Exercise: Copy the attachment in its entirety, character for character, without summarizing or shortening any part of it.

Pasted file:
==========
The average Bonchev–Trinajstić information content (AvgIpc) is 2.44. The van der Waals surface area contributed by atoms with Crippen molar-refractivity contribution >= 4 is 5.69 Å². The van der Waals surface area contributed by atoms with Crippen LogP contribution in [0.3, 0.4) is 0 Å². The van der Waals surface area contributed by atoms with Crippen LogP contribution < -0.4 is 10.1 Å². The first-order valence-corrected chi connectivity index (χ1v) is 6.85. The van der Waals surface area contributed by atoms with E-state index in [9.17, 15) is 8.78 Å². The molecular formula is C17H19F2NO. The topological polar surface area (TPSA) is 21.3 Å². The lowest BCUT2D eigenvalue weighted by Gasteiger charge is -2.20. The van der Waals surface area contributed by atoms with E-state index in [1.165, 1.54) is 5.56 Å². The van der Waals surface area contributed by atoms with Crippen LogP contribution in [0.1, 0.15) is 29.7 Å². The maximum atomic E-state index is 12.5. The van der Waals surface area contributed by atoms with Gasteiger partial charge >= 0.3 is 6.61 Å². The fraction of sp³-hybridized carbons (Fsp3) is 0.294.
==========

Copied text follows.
The average Bonchev–Trinajstić information content (AvgIpc) is 2.44. The van der Waals surface area contributed by atoms with Crippen molar-refractivity contribution >= 4 is 5.69 Å². The van der Waals surface area contributed by atoms with Crippen LogP contribution in [0.3, 0.4) is 0 Å². The van der Waals surface area contributed by atoms with Crippen LogP contribution < -0.4 is 10.1 Å². The first-order valence-corrected chi connectivity index (χ1v) is 6.85. The van der Waals surface area contributed by atoms with E-state index in [9.17, 15) is 8.78 Å². The molecular formula is C17H19F2NO. The topological polar surface area (TPSA) is 21.3 Å². The lowest BCUT2D eigenvalue weighted by Gasteiger charge is -2.20. The van der Waals surface area contributed by atoms with E-state index in [1.165, 1.54) is 5.56 Å². The van der Waals surface area contributed by atoms with Crippen LogP contribution in [0.1, 0.15) is 29.7 Å². The maximum atomic E-state index is 12.5. The van der Waals surface area contributed by atoms with Gasteiger partial charge >= 0.3 is 6.61 Å². The fraction of sp³-hybridized carbons (Fsp3) is 0.294.